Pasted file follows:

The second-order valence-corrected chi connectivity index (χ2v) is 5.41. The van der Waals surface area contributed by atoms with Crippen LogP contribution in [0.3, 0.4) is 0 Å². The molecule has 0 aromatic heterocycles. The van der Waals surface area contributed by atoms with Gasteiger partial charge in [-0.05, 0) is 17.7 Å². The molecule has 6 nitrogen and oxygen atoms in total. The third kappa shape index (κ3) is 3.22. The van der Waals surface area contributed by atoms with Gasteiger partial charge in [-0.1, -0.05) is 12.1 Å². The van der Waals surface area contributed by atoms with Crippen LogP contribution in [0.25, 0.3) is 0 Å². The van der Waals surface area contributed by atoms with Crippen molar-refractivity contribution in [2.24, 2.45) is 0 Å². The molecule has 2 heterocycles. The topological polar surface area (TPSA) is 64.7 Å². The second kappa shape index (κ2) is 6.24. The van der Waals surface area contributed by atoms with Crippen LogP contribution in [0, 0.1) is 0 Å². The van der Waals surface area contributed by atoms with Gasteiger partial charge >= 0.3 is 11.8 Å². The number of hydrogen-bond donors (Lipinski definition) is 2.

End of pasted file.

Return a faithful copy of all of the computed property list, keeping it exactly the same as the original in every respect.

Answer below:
The second-order valence-corrected chi connectivity index (χ2v) is 5.41. The van der Waals surface area contributed by atoms with Crippen LogP contribution in [0.3, 0.4) is 0 Å². The molecule has 0 aromatic heterocycles. The van der Waals surface area contributed by atoms with Gasteiger partial charge in [-0.05, 0) is 17.7 Å². The molecule has 6 nitrogen and oxygen atoms in total. The third kappa shape index (κ3) is 3.22. The van der Waals surface area contributed by atoms with Gasteiger partial charge in [-0.1, -0.05) is 12.1 Å². The van der Waals surface area contributed by atoms with Crippen LogP contribution in [0.25, 0.3) is 0 Å². The van der Waals surface area contributed by atoms with Crippen molar-refractivity contribution in [2.24, 2.45) is 0 Å². The molecule has 2 heterocycles. The topological polar surface area (TPSA) is 64.7 Å². The second kappa shape index (κ2) is 6.24. The van der Waals surface area contributed by atoms with Crippen LogP contribution in [0, 0.1) is 0 Å². The van der Waals surface area contributed by atoms with Gasteiger partial charge >= 0.3 is 11.8 Å². The number of hydrogen-bond donors (Lipinski definition) is 2.